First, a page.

(The female elders, not so much. Traditionally, if not always in practice, the rules of propriety didn’t allow women to personally pour wine—especially not into their own glass.)
On a few momentous occasions, we’d uncork one of those precious prewar bottles of wine that would shine so lustrous and black under all the cobwebs. But those attempts at resurrecting history never went as planned. The ancient cork might collapse at the touch of the corkscrew, crumbling into the wine, which would in any case have long since turned to vinegar; if I’d force a sip, I was never sure if it was too strong for my palate or just bad.
Time was kinder to the old calva, though; I still remember how it tasted, so smooth it needed no sugar, water, or ice, nothing. I had hoped opening it would prompt my grandfather to talk about the time when it was bottled, about the war and the occupation; I wanted to hear about when his father took out all the floorboards of this very house, so it would be uninhabitable for German occupiers. It didn’t bring up anything in particular; we talked about nothing more significant than the weather and the big-box Leclerc store that had come to town and was menacing the small businesses. But I was content with just the calva, its softness and depth, like the sun-warmed wood of an apple tree.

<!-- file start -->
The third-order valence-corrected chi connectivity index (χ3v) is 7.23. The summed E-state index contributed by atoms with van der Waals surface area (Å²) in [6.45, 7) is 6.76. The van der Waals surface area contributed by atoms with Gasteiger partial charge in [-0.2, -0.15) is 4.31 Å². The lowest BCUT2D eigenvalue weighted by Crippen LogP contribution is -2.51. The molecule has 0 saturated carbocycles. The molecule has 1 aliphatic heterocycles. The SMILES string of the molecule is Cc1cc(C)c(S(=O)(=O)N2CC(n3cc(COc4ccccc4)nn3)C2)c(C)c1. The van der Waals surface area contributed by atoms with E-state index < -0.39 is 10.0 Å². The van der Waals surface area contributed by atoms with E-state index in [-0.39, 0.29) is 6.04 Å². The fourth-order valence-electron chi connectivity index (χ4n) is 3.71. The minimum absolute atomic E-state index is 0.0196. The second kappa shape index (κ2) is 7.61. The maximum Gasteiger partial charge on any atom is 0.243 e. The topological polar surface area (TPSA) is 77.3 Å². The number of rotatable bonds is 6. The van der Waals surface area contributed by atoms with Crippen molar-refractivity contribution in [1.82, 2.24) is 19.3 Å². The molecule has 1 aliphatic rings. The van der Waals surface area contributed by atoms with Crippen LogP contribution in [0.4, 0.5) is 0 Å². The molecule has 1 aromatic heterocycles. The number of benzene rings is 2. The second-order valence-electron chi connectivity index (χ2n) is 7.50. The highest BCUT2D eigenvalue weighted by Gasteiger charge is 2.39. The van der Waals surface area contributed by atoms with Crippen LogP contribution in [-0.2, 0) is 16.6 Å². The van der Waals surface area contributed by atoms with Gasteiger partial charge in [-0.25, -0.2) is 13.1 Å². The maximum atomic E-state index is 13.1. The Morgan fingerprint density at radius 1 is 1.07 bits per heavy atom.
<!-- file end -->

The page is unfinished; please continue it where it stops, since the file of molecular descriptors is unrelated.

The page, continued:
My grandfather died in the winter of my senior year of college. Over a year would pass before I returned to L’Aigle, to that house, and walked again in the study where his body had been laid out in the days after his death for visitors to contemplate. I remembered curling up in the sagging chair in that study, scrounging around for stationery and fountain pens to write poems. But the sunbeams that shone through the window didn’t warm me anymore. And my family hasn’t yet returned to any of the restaurants where we used to be regulars; it still feels too soon.
On the way back to the US, I spent my last 13 euros on some Calvados at the CDG duty-free. It came in a thick plastic bottle, a burnt-orange color that screamed “caustic sulfite caramel coloring.” The next time I threw a party, I offered my friends shots of the liquor and everyone who accepted ended up spluttering from its incandescent burn. In that moment, it didn’t taste good to me either, swilled from a Solo cup, surrounded by loud music. And I couldn’t really explain why I’d pressed the calva upon them, why I myself liked it. I guess you had to be there.